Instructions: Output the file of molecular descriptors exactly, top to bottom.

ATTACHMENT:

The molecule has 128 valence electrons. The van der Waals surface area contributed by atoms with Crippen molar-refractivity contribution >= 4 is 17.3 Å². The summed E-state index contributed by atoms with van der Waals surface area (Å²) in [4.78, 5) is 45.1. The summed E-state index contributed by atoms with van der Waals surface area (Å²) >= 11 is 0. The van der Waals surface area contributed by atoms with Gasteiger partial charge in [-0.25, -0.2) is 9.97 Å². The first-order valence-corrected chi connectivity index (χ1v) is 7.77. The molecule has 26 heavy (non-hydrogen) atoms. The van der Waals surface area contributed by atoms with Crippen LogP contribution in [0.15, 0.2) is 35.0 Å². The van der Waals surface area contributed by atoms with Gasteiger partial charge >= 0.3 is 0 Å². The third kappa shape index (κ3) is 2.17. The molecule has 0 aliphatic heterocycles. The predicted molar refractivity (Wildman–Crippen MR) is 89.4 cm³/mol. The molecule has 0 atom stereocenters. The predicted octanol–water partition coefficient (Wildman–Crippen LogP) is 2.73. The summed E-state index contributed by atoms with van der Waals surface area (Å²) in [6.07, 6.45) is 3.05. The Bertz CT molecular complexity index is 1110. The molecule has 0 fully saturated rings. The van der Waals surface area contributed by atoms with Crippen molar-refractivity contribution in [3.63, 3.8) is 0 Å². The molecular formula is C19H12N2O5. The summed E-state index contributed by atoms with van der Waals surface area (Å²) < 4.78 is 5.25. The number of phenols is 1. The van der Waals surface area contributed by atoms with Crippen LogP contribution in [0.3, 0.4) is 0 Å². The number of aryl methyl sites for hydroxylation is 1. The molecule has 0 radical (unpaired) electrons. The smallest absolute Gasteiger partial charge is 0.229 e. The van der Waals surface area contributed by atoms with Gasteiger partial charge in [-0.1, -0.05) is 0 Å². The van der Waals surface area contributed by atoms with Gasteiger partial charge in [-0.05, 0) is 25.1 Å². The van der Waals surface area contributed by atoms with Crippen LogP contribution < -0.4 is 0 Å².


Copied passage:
The molecule has 128 valence electrons. The van der Waals surface area contributed by atoms with Crippen molar-refractivity contribution >= 4 is 17.3 Å². The summed E-state index contributed by atoms with van der Waals surface area (Å²) in [4.78, 5) is 45.1. The summed E-state index contributed by atoms with van der Waals surface area (Å²) >= 11 is 0. The van der Waals surface area contributed by atoms with Gasteiger partial charge in [-0.25, -0.2) is 9.97 Å². The first-order valence-corrected chi connectivity index (χ1v) is 7.77. The molecule has 26 heavy (non-hydrogen) atoms. The van der Waals surface area contributed by atoms with Crippen LogP contribution in [0.15, 0.2) is 35.0 Å². The van der Waals surface area contributed by atoms with Gasteiger partial charge >= 0.3 is 0 Å². The third kappa shape index (κ3) is 2.17. The molecule has 0 aliphatic heterocycles. The predicted molar refractivity (Wildman–Crippen MR) is 89.4 cm³/mol. The molecule has 0 atom stereocenters. The predicted octanol–water partition coefficient (Wildman–Crippen LogP) is 2.73. The summed E-state index contributed by atoms with van der Waals surface area (Å²) in [6.07, 6.45) is 3.05. The Bertz CT molecular complexity index is 1110. The molecule has 0 fully saturated rings. The van der Waals surface area contributed by atoms with Crippen molar-refractivity contribution in [3.63, 3.8) is 0 Å². The molecular formula is C19H12N2O5. The summed E-state index contributed by atoms with van der Waals surface area (Å²) < 4.78 is 5.25. The number of phenols is 1. The van der Waals surface area contributed by atoms with Crippen LogP contribution in [0.3, 0.4) is 0 Å². The number of aryl methyl sites for hydroxylation is 1. The molecule has 0 radical (unpaired) electrons. The smallest absolute Gasteiger partial charge is 0.229 e. The van der Waals surface area contributed by atoms with Gasteiger partial charge in [-0.1, -0.05) is 0 Å². The van der Waals surface area contributed by atoms with Gasteiger partial charge in [-0.05, 0) is 25.1 Å². The van der Waals surface area contributed by atoms with Crippen LogP contribution < -0.4 is 0 Å².